“I’m sorry…I’m a really good person.”
I absolutely loved The Big Short, which managed to extract smart, insightful comedy from one of the gloomiest chapters in recent American history. But if there’s one minor critique I had, it’s that the 2015 Adam McKay film sort of glossed over the human cost of the nationwide financial collapse. On the other hand, Arizona — a violent, over-the-top black comedy that’s billed as being “from the producers of Eastbound & Down and Brooklyn Nine-Nine” — is set in 2009 and focuses almost exclusively on a handful of hard-luck losers trying to survive the housing crisis.
The film is set in fictional Harding, Arizona, where single mom Cassie Fowler (Rosemarie DeWitt) lives and works as a real estate agent. As you can imagine, 2009 was the worst possible time to be working as a real estate agent, and Arizona opens with Cassie lightly stretching the truth to try and sell a house before scrambling to prevent a neighbor’s suicide attempt. In addition to struggling at work — where she has to deal with jerky boss Gary (an uncredited Seth Rogen) — Cassie has a surly teenage daughter named Morgan (Lolli Sorenson), who doesn’t bother hiding the fact that she’d rather spend time with her father/Cassie’s ex-husband Scott (Luke Wilson).
Cassie’s already tumultuous life goes into a tailspin when a dimwitted, disgruntled customer named Sonny (Danny McBride) barges into her office and commits a crime that Cassie witnesses. As a result, Sonny abducts Cassie and keeps her prisoner at his massive, depressingly unfinished house. Initially, Arizona appears like it’s going to be a two-hander between Cassie and Sonny, who detests the dishonesty of real estate agents like the one who sold him his oversized house. But eventually, other people find themselves in danger as Cassie fights to escape her comically crazy captor.
Jonathan Watson (a seasoned assistant director) makes his feature film debut with Arizona, which was written by Luke Del Tredici (30 Rock). The script is both simple and sneakily shrewd: Sonny, like most characters played by McBride, is clearly a lunatic. But it turns out that Cassie was somewhat swindled into buying her own house in Harding, which gives her some common ground with her kidnapper and places some of the responsibility on irresponsible home buyers trying to live above their means.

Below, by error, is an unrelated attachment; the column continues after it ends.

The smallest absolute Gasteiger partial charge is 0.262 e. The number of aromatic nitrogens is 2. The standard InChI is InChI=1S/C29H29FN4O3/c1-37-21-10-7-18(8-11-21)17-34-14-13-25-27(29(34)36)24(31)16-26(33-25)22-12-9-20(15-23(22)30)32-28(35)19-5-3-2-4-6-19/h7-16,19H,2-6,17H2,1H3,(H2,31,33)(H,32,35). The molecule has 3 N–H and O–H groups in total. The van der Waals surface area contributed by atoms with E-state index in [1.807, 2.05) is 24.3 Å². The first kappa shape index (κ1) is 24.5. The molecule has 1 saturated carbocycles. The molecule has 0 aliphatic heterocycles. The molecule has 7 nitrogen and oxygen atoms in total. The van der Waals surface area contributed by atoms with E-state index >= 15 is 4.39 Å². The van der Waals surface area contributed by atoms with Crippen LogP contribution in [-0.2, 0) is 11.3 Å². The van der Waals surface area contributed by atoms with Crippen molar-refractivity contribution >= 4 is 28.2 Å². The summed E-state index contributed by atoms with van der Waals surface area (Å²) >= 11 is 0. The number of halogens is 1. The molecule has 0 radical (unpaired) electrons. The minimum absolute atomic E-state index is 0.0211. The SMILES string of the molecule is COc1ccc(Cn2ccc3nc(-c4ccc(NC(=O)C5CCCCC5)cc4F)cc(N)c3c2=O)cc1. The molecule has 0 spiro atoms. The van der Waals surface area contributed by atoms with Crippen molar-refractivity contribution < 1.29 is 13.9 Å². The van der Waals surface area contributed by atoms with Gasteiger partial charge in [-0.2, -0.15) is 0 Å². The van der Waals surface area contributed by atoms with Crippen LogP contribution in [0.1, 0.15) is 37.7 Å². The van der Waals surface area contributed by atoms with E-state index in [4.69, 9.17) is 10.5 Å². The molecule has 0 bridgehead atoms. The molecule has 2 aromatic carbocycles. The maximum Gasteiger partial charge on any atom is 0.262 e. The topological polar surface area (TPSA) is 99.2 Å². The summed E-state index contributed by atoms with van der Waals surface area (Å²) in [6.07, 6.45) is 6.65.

Speaking of Harding, Arizona gets plenty of darkly comedic mileage out of the nearly-abandoned residential community. (Yelling for help doesn’t do much for Cassie since all the houses are abandoned, and the unmotivated guard at the front gate hasn’t been paid in months.) There’s also a funny bit about how all these interchangeable residential communities have similarly interchangeable Spanish names, which complicates a rescue attempt in the final act.
Arizona is a rare (and well-deserved) big-screen starring turn for DeWitt, who’s been great in everything from Mad Men to Black Mirror but is usually saddled with wife/sister roles in movies. DeWitt resourceful and likable, even when Cassie is bending the truth a little to make her life better. The actress’s serene demeanor is a good counterpoint to McBride’s patented profane persona. The comic actor excels when he plays dangerously stupid characters whose actions make complete sense to the idiots he brings to life on screen, and Sonny is no exception. Wilson’s laid back persona is a good match for his character as Scott (very slowly) attempts to come to the rescue. The cast also includes Kaitlin Olson (as Sonny’s similarly fiery ex) and David Alan Grier (as a cop who’s probably a little too out of practice).